By Eritrea Embassy Media
This Film will show the Eritrean People’s ambitious and equally arduous journey to rebuild their war torn nation amidst a changing and hostile global environment. If any peoples to deserve to celebrate their independence in grand style-it is the Eritreans…and they did.
Film – Overview
25 May 2016 marked Eritrea’s 25 Independence anniversary, an important milestone in the young nation’s history, a gallant history of triumph over successive colonialists, Ethiopia, being the last and bloodiest. Eritrea’s long and bitter 30 year struggle for independence began in 1961 after the Eritrean peoples’ right to self-determination was denied and peaceful efforts to restore Eritrea’s sovereignty and territorial integrity was denied by the powers to be. The war and endedhen the gallant Eritrean People’s Liberation Army entered triumphantly into Asmara, the nation’s capital on the morning of 24 May 1991.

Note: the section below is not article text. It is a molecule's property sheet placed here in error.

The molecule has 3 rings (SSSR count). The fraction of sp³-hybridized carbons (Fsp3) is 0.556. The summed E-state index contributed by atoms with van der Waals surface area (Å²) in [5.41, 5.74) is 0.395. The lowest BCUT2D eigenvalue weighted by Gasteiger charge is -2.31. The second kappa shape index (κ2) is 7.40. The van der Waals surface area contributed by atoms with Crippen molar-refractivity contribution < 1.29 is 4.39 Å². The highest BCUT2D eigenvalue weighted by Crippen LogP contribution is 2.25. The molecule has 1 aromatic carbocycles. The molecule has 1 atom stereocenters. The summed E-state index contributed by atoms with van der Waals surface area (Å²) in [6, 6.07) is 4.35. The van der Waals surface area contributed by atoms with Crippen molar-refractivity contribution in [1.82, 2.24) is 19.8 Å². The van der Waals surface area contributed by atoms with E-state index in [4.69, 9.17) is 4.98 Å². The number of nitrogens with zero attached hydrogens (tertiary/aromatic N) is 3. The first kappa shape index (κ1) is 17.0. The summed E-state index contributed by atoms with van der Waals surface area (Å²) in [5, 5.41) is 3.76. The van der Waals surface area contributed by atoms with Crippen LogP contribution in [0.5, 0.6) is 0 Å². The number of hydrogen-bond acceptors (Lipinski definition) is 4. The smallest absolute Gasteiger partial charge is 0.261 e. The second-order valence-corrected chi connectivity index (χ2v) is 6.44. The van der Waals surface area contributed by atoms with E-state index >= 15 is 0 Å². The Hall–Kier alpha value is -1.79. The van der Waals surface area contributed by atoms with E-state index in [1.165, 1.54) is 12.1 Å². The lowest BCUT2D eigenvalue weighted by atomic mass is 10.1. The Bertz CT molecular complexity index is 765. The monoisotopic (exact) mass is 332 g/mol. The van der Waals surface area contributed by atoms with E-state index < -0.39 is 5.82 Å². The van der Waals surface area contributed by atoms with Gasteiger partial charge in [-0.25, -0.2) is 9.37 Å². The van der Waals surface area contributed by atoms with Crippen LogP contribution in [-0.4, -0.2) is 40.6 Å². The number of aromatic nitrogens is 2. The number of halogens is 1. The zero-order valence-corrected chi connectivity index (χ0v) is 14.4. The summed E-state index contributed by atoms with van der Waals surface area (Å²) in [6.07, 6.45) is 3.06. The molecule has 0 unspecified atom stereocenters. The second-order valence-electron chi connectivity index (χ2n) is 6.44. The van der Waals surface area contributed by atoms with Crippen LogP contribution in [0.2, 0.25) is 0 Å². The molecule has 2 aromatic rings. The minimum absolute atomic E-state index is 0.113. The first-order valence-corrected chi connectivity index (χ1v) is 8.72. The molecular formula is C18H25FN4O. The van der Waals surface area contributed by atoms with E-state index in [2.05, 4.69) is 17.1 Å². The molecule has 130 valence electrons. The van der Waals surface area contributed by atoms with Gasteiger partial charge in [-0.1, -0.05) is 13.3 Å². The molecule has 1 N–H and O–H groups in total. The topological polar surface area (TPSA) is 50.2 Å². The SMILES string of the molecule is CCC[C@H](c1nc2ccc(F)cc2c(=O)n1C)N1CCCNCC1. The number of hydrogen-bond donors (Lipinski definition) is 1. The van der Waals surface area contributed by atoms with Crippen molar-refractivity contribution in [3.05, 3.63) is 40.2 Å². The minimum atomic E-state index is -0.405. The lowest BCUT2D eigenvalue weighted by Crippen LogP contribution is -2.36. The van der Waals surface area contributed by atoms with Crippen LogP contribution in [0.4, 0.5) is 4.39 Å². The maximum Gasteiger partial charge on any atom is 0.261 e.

@ 7:19 into the video, BBC reporter Mary Harper says: “The first story that I was doing was the independence day celebrations and one thing that struck me was the fact there were lots and lots of people from the diaspora that have come back to join in on the anniversary of 25 years of independence. And so my first report mentioned that and I sort of in my reporting I say it’s ironic because Eritrea is known as a country that everyone wants to run away from, but actually, there are – and i was careful – I said there are thousands of people from the diaspora coming back, because I knew there were more than hundreds just because of the people who were on the planes with me and others and also all the hotels were full. I’m pretty sure there were tens of thousands or even more but i thought let me be careful and say thousands. And the editors back in London, lots of them were saying, “Marry are you sure? You must of gotten that wrong, can you take that line out about the diaspora going back because that’s not what’s happening in Eritrea, everyone is leaving.” And I was like, “Well I’m here! Listen to the people on the radio reports and look at the people in the TV room.”
@ 9:25 into the video, Professor. Iqbal Jhazbay says: “If you come to Eritrea and see on your own with the right lenses, you’ll likely go back to your headquarters and revise your predictions, revise your narrative on Eritrea.”